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Glenn Danzig is a cartoon character. No, really: Just take a look at the cover of the new Danzigalbum, which pictures the singer emerging from a bog like DC/Marvel's Swamp Thing. Inch-deep third-degree burns scar his massive biceps. "Yeah, I've got 666 burned into my arm," he deadpans, in a recent phone interview from his office in Los Angeles.
The remark almost makes you want to say to him, in your best Church Lady voice: Well, isn't that special?
But Danzig, who has been accused of preaching Satanism throughout his career, hardly breathes fire. In fact he comes off as thoughtful, well-spoken, and, well, awfully self-serious. Despite his heavy-metal posturing, no one will ever mistake Glenn Danzig for the boys of Spinal Tap.
In fact Danzig -- who performs with his band April 20 at the Chili Pepper in Fort Lauderdale -- is nothing less than a protean figure in the annals of metal. Born into the same infant punk scene that spawned the Ramones and the Damned, he's had more than a bit part in the evolution of American hard rock.
Danzig's first big gig came way back in 1978 as singer for the Misfits, a B-movie tribunal that mixed horror-house themes with blistering protopunk. Next came Samhain, the late-'80s precursor to Danzig, whose sound veered toward polished gothmetal.
Danzig -- the band -- emerged with an eponymously named album in 1988, its sound rooted in Sabbathian intensity and lyrics drenched in pagan sex, devil worship, and blood sacrifice. Danzig II: Lucifuge, released two years later, added a few stylistic enhancements and demonstrated that Danzig's world view wasn't all dark shadows. More sophisticated than its predecessor, Danzig II introduced the sharp, detailed, wide-screen production that moved away from bludgeoning sludge to emulating the cold, desolate danger suggested by the lyrics. Danzig III: How the Gods Kill garnered as much attention for its frightening cover -- by Swiss airbrush artist H.R. Giger -- as the heart-of-darkness riffage contained within. The diabolically powerful Danzig 4, released in 1994, plunged back into ferocious simplicity, taking Black Sabbath's thudding crunch (and passion for the underworld) but updating the package with crystalline production and even Gregorian chants.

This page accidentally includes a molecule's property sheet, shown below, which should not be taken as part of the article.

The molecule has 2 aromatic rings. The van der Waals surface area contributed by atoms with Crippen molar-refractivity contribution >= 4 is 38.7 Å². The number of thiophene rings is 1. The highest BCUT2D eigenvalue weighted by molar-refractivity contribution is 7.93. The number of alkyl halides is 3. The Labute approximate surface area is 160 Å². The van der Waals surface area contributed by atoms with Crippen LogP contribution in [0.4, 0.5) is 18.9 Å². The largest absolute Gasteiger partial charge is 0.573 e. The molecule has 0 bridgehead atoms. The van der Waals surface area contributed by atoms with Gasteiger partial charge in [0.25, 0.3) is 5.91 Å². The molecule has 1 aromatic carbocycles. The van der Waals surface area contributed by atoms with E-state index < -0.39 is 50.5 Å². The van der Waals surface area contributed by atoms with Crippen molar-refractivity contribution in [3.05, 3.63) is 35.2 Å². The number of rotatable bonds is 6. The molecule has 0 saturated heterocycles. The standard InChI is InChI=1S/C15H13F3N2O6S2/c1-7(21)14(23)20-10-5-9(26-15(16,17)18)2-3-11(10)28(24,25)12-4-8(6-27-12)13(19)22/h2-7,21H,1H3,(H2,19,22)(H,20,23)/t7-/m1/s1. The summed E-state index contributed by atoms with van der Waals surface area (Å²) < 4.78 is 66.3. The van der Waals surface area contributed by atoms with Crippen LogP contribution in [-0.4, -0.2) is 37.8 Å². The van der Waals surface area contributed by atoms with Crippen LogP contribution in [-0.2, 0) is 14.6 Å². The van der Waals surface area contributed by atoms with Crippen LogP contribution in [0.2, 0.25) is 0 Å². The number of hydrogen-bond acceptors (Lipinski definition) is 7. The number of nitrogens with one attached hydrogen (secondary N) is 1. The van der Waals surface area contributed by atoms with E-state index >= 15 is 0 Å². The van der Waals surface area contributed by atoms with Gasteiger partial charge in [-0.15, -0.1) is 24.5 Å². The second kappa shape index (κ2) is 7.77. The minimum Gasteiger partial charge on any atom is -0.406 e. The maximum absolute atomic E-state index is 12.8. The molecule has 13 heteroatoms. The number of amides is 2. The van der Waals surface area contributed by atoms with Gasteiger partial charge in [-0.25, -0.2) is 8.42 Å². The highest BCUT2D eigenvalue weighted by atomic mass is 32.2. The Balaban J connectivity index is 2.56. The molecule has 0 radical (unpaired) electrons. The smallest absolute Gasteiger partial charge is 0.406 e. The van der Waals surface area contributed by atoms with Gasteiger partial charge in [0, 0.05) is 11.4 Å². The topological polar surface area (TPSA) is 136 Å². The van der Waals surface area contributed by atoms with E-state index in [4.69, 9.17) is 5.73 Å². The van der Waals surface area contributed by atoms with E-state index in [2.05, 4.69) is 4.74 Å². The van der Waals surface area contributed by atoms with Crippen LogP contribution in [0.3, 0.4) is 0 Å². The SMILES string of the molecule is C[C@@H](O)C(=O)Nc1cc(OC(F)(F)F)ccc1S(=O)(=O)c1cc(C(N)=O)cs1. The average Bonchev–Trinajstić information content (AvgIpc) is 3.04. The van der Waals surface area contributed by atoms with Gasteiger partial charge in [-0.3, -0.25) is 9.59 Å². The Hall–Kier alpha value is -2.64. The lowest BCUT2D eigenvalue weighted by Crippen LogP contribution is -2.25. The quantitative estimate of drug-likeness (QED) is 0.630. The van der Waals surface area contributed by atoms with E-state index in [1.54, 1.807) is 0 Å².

But by 1995 the band's long-time label, American, began to sink, threatening to pull the band down the drain with it. Around the same time, Danzig sacked his original bandmates when he felt creative differences -- and substance dependencies -- had rendered them inefficient. New cogs were installed in the Danzig machine, and the reborn clan created Danzig 5: Blackacidevil, borrowing heavily from the computerized malevolence of industrial purveyors such as Ministry, Nine Inch Nails, and Foetus. When the new members -- bassist Josh Lazie and drummer Joey Castillo -- came aboard, Danzig laid down the law: "We have a non-drug policy," he explains. "If you have a drink occasionally, that's OK. If someone smokes some pot here and there, I don't really care, as long as it's not before a show, as long as it's recreational. If you're an alcoholic you might as well look for some other place to go."
With American embroiled in lawsuits and bankruptcy, several parties, Danzig says, expressed interest in releasing Blackacidevil. He decided to go with Hollywood Records, a Disney subsidiary, because they offered him the opportunity to launch his own small label as well. But the entire deal quickly fell apart.
"We had religious groups protesting the signing of Danzig to Hollywood," he explains. "Then we had Roy Disney" -- vice-chairman of the board of directors for the Walt Disney Co. -- "protesting the signing of Danzig to Hollywood!
"Roy freaked out when he found out we were actually on a label that Disney owned," Danzig recalls. "That was it. And after that it was a nightmare. Later on, the same thing happened to Insane Clown Posse. Eventually, we were able to get all our stuff back, sever our deal, and get out of there pretty clean."
These artistic and moral conflicts of interest weren't uncovered until paperwork committing Danzig to Disney was already finished, though, which meant Blackacidevil was officially lost through the cracks, though it should see rerelease later this year. Danzig finally set himself up with his own label -- Evilive -- to handle reissues and new material without corporate/parental control. Now comes Danzig 6:66 Satans Child, which is being issued by Evilive through EMagine Entertainment, a NYC-based, Net-centered imprint.